These kinds of stories are becoming so common as to hardly merit specific mention anymore, at least as “news.” At this point the more crucial matter is taking account of the erosion of freedoms in this country. In a kind of sequel to the Professor Gates outrage, in which Boston police harassed him long after it was obvious that he was indeed the owner of the house, local Virginia police tased a cooperative grandfather and a pregnant woman at, of all things, a baptismal party. Read about it here and here. (Recall that tasing can be life threatening, and that it was originally conceived as a possible substitute for deadly force, but only in those situations which would call for the use of deadly force. In other words, not a baptismal party.)
In both cases, the outdated “disorderly conduct” law was cited as cause to arrest these citizens who were minding their own business. This is a law that was created to give cops the authority to tamp down race riots over labor conflicts that occurred in the early 20th century between various immigrant groups. In both states concerned, the law specifically says that the alleged disorderly conduct must have occurred in public in order to be considered a violation of the code; in both these cases, the arrests were made on private property. Let this be another lesson that the government never follows its own rules. Keep this in mind when they try to allay your fears about this or that proposal.
Many people have commented unfavorably on my principled dislike of the police, but how else am I to feel about an organization which uses its monopoly on violence to harass peaceful citizens? These men are considered “heroes” by many, but heroes don’t shoot black labs and claim that they felt threatened; they don’t invoke war zone-like rules of engagement, treating fleeing potential suspects as definite aggressors, as a proposal in Chicago would have it; and heroes don’t tase dudes that just want to ask Sen. John Kerry a question, man. These acts are not heroic; they are cowardly. The cops want you to think that they risk their lives for you, but this is not true to the extent that they lead us to believe. The fact is that they are far more willing to engage in pre-emptive self-defense than they will ever admit.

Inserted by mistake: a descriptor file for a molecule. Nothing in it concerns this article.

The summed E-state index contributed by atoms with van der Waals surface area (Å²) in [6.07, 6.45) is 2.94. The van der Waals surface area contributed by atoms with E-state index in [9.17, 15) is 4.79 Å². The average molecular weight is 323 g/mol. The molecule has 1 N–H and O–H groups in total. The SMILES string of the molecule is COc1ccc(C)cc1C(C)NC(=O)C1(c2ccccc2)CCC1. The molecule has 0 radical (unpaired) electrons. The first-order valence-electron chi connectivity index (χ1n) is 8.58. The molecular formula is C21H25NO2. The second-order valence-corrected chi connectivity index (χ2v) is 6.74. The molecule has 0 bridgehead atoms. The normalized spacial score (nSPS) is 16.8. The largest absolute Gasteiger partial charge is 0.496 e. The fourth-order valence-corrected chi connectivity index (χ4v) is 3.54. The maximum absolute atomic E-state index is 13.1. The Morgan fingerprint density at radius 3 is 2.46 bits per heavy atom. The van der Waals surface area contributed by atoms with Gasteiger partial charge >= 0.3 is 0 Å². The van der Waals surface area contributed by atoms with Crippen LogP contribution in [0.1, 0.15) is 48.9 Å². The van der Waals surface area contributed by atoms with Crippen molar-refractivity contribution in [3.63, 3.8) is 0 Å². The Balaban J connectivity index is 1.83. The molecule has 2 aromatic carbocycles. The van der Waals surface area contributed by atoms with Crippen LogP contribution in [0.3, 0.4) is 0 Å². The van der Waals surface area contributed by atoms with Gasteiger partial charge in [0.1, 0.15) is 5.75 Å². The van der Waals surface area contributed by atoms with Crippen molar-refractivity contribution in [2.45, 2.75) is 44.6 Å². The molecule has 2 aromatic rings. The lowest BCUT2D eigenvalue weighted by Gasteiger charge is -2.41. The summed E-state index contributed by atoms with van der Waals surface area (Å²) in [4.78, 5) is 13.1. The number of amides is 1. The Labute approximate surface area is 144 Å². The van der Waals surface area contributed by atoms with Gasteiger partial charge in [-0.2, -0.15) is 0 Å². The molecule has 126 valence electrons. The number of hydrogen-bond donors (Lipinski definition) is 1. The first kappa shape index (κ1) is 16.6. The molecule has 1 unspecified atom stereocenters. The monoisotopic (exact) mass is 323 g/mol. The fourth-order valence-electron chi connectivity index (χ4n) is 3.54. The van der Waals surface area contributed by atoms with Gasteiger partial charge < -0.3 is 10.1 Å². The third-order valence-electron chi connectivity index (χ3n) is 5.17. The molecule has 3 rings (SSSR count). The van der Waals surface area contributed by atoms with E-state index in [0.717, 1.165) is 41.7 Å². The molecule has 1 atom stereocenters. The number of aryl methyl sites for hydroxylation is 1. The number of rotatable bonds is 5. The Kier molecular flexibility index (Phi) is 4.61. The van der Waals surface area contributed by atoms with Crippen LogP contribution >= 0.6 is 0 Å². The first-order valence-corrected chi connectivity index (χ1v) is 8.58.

Worse than the cops, however, might well be the citizens who defend this tyrannical behavior. These reflexive traditionalists don’t seem to realize that some day they could be the victim of police brutality; that it might be their relative in the ambulance that gets pulled over and medical care delayed (a misdemeanor, btw) because of some power-hungry cop; that it might be they who are harassed by the TSA when they inquire as to whether or not they’re legally compelled to answer questions. Et cetera. We call these kinds of incidents “harassment” precisely because the people on the wrong side of luck in these cases did nothing wrong. So what is going to prevent something like this from happening to you?
The reflexive traditionalists, and some of the thoughtful ones, too, will answer that the police guard the tranquil order. I suppose that in a State in which the police take appropriate action against violators of the rights to life, self, and property, this argument can be made. But today the police are, if anything, disturbers of the ordo tranquilitatis, and our sick willingness to look the other way until it affects ourselves enables them to perpetuate this errand of hostility.